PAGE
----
Parents and students rally for school choice

Hundreds gathered outside the Mississippi State Capitol to rally for more school choice options.
Hundreds gathered outside the Mississippi State Capitol to rally for more school choice options.(WLBT)
Updated: Jan. 22, 2019 at 7:48 PM CST
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JACKSON, MS (WLBT) - School choice didn’t have much meaning in Mississippi until recent years.

Now, charter schools have been created, and public dollars have been directed to more than public schools.

The yellow scarves they wear represent choices, choices for parents on where they send their children to school.

“We think parents ought to have a variety of choices to do what they think is best for their child,” said Speaker Philip Gunn.

The state created education scholarship accounts for special needs students in 2015. But, access has never opened up, as the law stated it would.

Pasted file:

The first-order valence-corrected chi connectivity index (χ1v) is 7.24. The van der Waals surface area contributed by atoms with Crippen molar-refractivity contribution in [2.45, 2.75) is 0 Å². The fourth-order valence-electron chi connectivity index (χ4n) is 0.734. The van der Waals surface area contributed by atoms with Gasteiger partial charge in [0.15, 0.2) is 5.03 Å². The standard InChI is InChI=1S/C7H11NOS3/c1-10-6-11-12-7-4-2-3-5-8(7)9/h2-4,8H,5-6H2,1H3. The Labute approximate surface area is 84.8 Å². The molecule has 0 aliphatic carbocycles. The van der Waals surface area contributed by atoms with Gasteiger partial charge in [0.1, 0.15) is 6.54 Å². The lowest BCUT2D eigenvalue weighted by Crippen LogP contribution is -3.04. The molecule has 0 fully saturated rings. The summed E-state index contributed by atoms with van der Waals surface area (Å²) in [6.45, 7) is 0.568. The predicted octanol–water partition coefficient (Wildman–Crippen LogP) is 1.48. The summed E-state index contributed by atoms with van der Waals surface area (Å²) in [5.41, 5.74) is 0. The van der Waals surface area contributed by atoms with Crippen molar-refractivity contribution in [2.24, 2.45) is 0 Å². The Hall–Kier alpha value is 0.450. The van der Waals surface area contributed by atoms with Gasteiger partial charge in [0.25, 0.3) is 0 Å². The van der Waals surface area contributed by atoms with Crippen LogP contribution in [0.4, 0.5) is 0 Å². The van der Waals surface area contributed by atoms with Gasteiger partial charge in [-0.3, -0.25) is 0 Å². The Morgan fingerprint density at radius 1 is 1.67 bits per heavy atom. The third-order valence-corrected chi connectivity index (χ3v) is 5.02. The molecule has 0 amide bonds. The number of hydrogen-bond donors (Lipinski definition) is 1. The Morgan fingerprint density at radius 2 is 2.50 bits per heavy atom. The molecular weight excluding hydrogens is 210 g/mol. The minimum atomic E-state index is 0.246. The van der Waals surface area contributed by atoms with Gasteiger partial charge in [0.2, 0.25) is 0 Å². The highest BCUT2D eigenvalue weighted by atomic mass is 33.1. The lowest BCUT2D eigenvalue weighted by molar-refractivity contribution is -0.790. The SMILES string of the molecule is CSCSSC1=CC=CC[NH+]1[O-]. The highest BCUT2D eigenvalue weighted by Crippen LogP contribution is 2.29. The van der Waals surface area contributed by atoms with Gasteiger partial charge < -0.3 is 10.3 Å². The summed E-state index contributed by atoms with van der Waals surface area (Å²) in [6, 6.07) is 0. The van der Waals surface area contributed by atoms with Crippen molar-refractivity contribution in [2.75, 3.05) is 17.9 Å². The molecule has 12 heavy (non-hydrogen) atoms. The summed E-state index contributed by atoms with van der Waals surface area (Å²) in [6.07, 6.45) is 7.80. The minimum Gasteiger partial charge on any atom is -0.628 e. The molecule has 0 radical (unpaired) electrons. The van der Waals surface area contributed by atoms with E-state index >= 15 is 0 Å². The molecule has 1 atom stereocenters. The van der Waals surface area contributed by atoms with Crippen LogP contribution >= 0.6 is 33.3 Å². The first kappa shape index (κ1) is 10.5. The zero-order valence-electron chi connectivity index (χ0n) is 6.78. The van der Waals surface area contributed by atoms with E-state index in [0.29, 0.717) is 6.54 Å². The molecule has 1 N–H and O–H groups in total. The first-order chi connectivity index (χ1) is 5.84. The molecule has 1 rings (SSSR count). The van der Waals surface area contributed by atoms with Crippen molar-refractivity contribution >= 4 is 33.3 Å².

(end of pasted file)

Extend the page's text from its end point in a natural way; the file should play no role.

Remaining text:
“The wait-list is growing with over 200 students, and there are only 428 seats at the table. Law authorized 500 seats the first year and an additional 500 each subsequent year,” explained parent Leah Ferretti.

Now, families like the Ferrettis' are hoping the funding will dissolve the wait-list.

“Let this legislature find the money this year so kids can go to the best school for them,” noted Lieutenent Governor Tate Reeves.

One non-profit wants to see the same scholarships extended to students without special needs, and say one option would be to give preference to low-income families. Still, The Parents' Campaign worries it’s the wrong direction for the state’s education system.

“These are tax dollars that are being spent without any accountability whatsoever," said President of The Parents' Campaign Nancy Loome. "These voucher tax dollars are handed over to schools that have no responsibility to report what they’re doing with those funds. They’re able to choose which students they want to admit and which they don’t want to admit.”

A legislative watchdog report shows only 70 percent of the scholarship funds available were used the last two years. The other 30 percent was turned back in.

Some parents tell us the scholarship doesn’t ensure admission to the schools of their choice, and the timing often doesn’t work out.

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